For decades, doctors couldn’t agree on an index. Some divided weight by height, while others used weight times height cubed. Finally, a physiology professor, Ancel Keys, and his colleagues who were researching obesity published Indices of Relative Weight and Obesity. These were the results of a study in which they analyzed more than 7,400 men in five different countries.
Keys and his researchers went through all the different equations and it was Quetelet’s formula (weight divided by height squared) that turned out to be the best at ‘detecting’ excess weight. Keys renamed it the ‘body mass index’.
A good business, but a society with worse health
At the same time, the popular culture of the diet to lose weight was born and people looked for different formulas to achieve this goal. However, the (re)birth of the BMI and the slim/fit culture didn’t have the expected effects. In fact, many people went on diets, but this didn’t mean they had better habits or improved health.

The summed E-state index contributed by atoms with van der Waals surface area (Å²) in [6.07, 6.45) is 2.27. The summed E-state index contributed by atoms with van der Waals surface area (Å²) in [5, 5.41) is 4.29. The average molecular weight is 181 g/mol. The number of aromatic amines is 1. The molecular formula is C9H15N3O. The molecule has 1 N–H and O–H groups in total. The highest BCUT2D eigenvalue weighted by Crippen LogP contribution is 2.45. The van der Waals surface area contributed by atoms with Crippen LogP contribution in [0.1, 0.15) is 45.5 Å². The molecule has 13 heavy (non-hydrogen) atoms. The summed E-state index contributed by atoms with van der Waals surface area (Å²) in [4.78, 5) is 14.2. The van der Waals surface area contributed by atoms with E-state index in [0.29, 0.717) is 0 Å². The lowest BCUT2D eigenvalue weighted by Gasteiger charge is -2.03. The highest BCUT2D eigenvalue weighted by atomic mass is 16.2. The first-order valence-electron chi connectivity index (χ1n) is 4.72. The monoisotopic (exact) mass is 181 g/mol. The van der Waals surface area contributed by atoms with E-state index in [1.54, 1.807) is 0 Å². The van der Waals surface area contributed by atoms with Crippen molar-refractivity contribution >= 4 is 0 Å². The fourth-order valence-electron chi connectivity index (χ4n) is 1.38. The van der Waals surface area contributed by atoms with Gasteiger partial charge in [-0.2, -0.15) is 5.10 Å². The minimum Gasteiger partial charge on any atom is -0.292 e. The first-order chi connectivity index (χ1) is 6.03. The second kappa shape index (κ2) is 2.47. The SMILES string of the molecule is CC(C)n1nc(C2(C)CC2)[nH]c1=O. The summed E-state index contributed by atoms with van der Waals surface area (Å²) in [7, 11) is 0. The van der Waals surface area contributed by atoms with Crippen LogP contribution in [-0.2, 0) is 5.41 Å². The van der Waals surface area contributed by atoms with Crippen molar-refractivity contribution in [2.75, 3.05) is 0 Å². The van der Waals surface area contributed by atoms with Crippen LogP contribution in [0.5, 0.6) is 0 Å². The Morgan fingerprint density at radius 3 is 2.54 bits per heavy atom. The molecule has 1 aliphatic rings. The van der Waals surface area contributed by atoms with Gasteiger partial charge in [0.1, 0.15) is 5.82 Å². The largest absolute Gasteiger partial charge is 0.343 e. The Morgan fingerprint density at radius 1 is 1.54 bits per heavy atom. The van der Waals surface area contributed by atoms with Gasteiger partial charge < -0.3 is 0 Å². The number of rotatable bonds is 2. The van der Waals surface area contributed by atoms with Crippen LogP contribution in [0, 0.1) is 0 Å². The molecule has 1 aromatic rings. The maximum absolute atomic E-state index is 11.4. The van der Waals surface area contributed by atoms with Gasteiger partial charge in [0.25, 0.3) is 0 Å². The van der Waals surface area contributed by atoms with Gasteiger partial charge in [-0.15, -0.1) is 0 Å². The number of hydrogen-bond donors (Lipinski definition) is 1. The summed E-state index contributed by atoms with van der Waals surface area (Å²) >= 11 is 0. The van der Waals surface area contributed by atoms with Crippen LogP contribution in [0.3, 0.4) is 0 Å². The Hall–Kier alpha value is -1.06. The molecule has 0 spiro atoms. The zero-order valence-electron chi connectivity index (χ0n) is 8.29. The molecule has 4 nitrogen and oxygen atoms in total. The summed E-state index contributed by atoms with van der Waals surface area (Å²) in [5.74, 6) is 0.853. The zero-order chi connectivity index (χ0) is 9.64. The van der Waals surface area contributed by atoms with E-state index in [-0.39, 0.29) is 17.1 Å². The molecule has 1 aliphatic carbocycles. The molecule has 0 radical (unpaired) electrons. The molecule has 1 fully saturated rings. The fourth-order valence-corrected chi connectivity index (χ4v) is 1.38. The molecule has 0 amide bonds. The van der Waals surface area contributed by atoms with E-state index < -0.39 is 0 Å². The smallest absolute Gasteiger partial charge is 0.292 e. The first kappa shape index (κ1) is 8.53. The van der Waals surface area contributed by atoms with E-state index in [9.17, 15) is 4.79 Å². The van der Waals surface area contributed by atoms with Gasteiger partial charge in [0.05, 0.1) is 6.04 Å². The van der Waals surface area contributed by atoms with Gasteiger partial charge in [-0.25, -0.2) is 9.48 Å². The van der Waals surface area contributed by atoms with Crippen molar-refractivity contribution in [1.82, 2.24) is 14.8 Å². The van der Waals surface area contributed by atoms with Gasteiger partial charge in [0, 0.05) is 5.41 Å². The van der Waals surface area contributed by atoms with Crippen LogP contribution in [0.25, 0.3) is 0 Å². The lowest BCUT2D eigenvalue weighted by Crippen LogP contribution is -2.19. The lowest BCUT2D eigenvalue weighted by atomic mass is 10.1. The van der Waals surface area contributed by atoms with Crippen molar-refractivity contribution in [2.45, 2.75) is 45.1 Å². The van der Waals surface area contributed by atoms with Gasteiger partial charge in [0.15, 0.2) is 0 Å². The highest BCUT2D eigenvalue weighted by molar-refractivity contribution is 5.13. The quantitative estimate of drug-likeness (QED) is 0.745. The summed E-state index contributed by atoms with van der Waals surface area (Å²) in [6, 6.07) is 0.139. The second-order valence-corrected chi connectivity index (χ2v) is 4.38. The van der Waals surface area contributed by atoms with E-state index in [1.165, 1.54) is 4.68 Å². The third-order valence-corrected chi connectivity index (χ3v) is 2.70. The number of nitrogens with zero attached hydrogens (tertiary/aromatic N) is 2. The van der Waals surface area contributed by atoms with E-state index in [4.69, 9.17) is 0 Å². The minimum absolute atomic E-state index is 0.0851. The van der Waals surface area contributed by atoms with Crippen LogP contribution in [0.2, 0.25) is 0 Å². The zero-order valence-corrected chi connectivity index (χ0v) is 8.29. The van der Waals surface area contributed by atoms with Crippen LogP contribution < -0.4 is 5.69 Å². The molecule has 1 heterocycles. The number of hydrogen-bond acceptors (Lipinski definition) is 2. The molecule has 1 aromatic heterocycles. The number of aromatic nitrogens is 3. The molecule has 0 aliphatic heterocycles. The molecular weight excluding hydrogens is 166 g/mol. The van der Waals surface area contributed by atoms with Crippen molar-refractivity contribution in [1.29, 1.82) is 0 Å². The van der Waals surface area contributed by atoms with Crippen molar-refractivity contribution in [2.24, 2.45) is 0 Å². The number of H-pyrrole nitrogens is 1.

Therefore, the BMI hasn’t acted as a support for physical health. As a matter of fact, in the last 50 years, the use of this index has contributed to the increase in metabolic diseases and the construction of a fat-phobic society, with the appearance of many eating disorders and all their associated deaths.
A problematic measure
BMI has been widely recognized as a problematic measure for several reasons:
- Its controversial origins. As we mentioned earlier, the BMI was developed by an astronomer and a statistician, not by a health researcher or a medical professional. He studied groups of men from extremely specific origins and not diverse populations.
- Weight or BMI is the same thing. BMI is directly related to weight and since height doesn’t change in an adult, only weight changes the BMI. So, tracking your weight with kilograms or with your BMI is exactly the same.